Cuba 2017 History change & challenge

Photos and text by Mick Orlosky

People ask me "Why Cuba?" I suspect the folks that ask me might think of Cuba as this scary communist dictatorship run by vicious tyrants. But, that's not Cuba at all. I wanted to go to Cuba to see a different place, different people, and most importantly a different way of life. Walker Evans went to Cuba in 1933. I figure it had changed since then, but how much? I know that Cuba will continue to change as more Americans visit. I wanted to see it before we overwhelm it with our cash, our bad manners, and our arrogance. It took a few days for me to start finding my photographic groove. I could talk for ages about what I saw, but here are photographs instead. All right, I'll throw in some more words below, too.

La Habana, Part I

While in Cuba, I started out in Havana, Most of the photos above are from that city. I visited the museum and foundation of Antonio Nunez Jimenez, one of Che's revolutionary captains who also became a respected naturalist. In a back corner of Jimenez' library sat an old Rolleiflex that had belonged to Che Guevara and was given to Antonio. There are folks in Havana who just try to look cool for photos, hoping to get a tip. You'll see a couple of those above. While in Havana I stayed in the Hotel Presidente.

I then then journeyed to Playa Larga, a small beach town on the "Bay of Pigs." Cuba is about the same size as the state of Pennsylvania, so a few hours can get you most anywhere. I stayed in a casa near the beach, where a band played on the roof one night. These next photos are from a crocodile farm we visited on the way out of Havana, from the Zapata national park, and from Playa Larga.

Playa Larga, a Crocodile Farm, and The Zapata National Park

I met an official Cuban liasion, Alex. It was his job to school tourists like me about Cuba. Even though he was employed by the state, he was very honest and forthcoming about real life in Cuba. Of the many, many, many things I asked him in our conversations, the question that got him the most interested was when I asked him to describe Cuba in three words. It took him three days of thinking. He eventually told me: History, Change, and Challenge. I lost a shoelace in Playa Larga, and had to borrow a replacement. Thus, I sported pink laces for the rest of my trip.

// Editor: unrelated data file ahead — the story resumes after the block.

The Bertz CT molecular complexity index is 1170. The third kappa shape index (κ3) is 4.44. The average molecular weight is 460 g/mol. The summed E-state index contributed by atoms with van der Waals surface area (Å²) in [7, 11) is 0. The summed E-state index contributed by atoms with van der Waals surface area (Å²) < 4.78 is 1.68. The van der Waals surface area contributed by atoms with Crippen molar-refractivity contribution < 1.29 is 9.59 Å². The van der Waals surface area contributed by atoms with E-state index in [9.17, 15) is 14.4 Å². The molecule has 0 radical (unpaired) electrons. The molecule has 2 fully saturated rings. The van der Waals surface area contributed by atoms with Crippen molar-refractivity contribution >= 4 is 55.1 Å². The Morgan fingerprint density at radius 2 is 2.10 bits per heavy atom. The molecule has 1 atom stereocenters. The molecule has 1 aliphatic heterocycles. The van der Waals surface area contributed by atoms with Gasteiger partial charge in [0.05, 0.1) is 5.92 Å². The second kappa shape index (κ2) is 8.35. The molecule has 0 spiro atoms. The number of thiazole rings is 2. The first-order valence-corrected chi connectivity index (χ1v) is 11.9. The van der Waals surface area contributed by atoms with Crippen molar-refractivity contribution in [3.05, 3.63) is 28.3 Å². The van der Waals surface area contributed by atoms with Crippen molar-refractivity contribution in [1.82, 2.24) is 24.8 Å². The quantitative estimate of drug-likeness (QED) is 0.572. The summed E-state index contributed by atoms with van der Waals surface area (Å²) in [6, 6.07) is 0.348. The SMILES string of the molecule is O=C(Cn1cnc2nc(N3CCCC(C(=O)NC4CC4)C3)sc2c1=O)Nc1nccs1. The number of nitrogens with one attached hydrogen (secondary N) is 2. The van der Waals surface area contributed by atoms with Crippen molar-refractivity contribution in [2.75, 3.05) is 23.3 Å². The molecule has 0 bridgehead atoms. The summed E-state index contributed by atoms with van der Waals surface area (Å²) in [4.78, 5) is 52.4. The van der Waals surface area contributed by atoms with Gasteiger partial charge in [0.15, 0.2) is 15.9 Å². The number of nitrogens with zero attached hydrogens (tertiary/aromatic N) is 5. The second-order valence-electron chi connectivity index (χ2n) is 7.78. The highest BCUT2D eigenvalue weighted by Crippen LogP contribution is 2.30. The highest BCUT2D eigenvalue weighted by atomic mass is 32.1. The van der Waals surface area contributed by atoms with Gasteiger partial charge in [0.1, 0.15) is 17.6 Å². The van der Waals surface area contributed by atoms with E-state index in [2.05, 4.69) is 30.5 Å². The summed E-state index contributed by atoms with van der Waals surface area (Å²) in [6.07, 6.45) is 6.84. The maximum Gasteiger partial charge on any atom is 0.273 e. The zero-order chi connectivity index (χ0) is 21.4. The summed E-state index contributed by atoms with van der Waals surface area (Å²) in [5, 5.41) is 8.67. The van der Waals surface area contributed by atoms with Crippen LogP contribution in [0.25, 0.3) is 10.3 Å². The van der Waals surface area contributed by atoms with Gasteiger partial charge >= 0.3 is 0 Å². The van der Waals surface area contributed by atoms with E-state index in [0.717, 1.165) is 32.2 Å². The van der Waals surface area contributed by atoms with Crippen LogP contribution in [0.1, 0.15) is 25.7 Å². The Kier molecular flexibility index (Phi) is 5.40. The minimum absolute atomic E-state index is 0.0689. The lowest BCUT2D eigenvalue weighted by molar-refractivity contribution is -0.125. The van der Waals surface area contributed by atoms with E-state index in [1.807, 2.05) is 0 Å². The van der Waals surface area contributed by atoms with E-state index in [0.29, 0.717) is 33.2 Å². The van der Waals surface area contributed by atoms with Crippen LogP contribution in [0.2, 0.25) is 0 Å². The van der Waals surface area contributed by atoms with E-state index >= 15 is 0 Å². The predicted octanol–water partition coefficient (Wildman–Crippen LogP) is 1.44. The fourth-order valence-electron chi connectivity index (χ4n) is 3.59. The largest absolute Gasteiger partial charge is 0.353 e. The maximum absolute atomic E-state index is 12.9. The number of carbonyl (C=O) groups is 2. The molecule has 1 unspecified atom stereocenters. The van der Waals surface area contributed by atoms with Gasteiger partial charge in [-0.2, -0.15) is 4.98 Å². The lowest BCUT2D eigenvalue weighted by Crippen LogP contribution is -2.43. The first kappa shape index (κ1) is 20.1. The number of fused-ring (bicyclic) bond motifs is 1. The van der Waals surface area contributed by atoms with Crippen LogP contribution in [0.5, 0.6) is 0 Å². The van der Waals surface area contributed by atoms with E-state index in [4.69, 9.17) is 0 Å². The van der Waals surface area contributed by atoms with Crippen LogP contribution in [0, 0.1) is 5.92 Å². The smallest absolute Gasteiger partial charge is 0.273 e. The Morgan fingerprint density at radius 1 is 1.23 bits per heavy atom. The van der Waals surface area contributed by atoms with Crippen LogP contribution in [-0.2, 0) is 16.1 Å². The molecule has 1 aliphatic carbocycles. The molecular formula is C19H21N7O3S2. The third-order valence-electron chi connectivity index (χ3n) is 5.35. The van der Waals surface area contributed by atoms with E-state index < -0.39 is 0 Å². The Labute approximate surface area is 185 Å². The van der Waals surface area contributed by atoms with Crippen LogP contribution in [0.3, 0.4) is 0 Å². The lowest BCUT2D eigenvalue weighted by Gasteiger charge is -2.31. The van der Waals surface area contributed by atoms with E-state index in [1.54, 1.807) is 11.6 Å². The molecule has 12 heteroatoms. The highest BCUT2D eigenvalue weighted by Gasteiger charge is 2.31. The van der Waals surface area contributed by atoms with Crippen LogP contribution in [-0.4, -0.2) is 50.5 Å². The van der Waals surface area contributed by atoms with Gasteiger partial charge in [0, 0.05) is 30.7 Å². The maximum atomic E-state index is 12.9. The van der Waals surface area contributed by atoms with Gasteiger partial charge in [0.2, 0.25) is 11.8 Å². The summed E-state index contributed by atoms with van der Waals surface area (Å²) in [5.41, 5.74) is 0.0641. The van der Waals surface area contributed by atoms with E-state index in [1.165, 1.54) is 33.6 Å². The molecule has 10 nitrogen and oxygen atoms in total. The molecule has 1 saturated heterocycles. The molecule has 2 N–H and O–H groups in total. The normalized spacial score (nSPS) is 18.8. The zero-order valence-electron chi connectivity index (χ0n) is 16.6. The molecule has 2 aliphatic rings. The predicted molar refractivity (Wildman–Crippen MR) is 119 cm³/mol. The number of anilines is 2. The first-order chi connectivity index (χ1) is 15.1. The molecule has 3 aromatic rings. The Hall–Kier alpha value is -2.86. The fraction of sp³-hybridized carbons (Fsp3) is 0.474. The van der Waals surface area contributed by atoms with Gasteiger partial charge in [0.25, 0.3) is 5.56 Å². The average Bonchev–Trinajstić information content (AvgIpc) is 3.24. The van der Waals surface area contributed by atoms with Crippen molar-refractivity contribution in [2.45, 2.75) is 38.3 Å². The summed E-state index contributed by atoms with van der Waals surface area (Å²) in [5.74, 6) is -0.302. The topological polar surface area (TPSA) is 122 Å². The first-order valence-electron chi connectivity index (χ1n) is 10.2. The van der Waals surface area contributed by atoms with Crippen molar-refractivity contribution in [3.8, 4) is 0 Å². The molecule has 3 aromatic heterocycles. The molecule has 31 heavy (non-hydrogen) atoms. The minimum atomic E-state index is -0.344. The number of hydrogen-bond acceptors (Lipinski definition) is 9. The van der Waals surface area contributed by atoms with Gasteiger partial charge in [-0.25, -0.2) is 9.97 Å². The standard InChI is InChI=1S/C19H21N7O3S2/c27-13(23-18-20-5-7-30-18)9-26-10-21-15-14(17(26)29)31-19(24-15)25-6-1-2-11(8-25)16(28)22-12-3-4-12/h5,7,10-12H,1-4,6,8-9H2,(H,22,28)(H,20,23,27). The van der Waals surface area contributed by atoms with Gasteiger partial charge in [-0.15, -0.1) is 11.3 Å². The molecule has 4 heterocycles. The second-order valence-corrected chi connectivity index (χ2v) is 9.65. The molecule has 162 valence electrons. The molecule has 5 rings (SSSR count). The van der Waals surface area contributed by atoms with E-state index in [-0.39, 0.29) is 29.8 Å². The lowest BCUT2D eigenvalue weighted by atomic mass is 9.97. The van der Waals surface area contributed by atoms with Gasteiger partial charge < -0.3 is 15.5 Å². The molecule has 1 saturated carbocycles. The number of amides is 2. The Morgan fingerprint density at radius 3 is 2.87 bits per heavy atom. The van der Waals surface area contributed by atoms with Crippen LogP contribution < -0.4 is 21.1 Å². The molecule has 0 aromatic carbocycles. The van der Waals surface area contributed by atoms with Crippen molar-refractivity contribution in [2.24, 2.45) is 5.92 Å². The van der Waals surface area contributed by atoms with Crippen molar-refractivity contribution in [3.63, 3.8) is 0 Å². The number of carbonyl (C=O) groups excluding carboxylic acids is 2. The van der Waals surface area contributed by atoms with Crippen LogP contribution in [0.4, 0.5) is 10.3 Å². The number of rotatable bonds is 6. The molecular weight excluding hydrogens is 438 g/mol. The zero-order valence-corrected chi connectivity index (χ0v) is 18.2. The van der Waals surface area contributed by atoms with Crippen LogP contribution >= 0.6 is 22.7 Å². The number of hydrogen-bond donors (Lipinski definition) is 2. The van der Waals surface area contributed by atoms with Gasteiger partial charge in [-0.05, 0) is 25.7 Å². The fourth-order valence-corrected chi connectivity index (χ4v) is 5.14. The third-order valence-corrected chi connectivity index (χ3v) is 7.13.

This next set are mostly from Trinidad, a very old city with cobblestone streets that is now more tourists than residents. I stayed at the casa of an engineer who had studied in Leningrad and met his son and his son's beautiful family. Clothing with American sports teams are popular items, still I was surprised to find a guy with a Philadelphia Flyers hat. He told me it had been a gift.

Trinidad is so alive, so fascinating, so old and the holder of such mystery.

I lay awake many nights thinking about the Revolution in Cuba, Fidel and Raul Castro, the U.S. policies and the global shoving match during the Cold War. I tossed and turned with such anguish at the brutality of global politics. The human cost paid by the Cuban people in our quest to assert our might is a blight on human history. But, things are changing. They are always changing, and this small island with its sugar crops will now face even more uncertainty as the old ways fade into the past.

These next photos are split between Cienfuegos, one of Cuba's more modern cities, and from Guanaroca Lagoon where I watched birds from a rowboat, looking for flamingos.

Photos from Cienfuegos and Guanaroca

My three favorite parts of this trip were: 1) Snorkeling in the "Bay of Pigs" along a coral reef with many amazing fishes. Sorry, no photos of this happened. 2) The long talks with Alex about the past, present, and future of Cuba. I learned so much, yet have so many more questions. 3) Meeting a group of kids playing baseball outside Hemingway's old mansion. I blew off the tour so I could take photos of them, and they asked me to play with them! I took a few cuts at bat, laughing like a kid again. It was amazing.

This final set is mostly from Havana, again. The final leg of my journey. I found John Lennon, relaxing in a small park. Imagine that!

Among many other things, Havana is probably the greatest living museum for 1950s Detroit steel.

My head is still reeling from the Battle of Ideas (Fidel's term for the evolution of thought on how to run this small nation.) There is still so much to learn, and yet I could talk for hours about what I think about Cuba. I think I want to go back, but next time I need to learn a little more Spanish!

The sun sets as I leave Cuba by air.
Created By
Mick Orlosky
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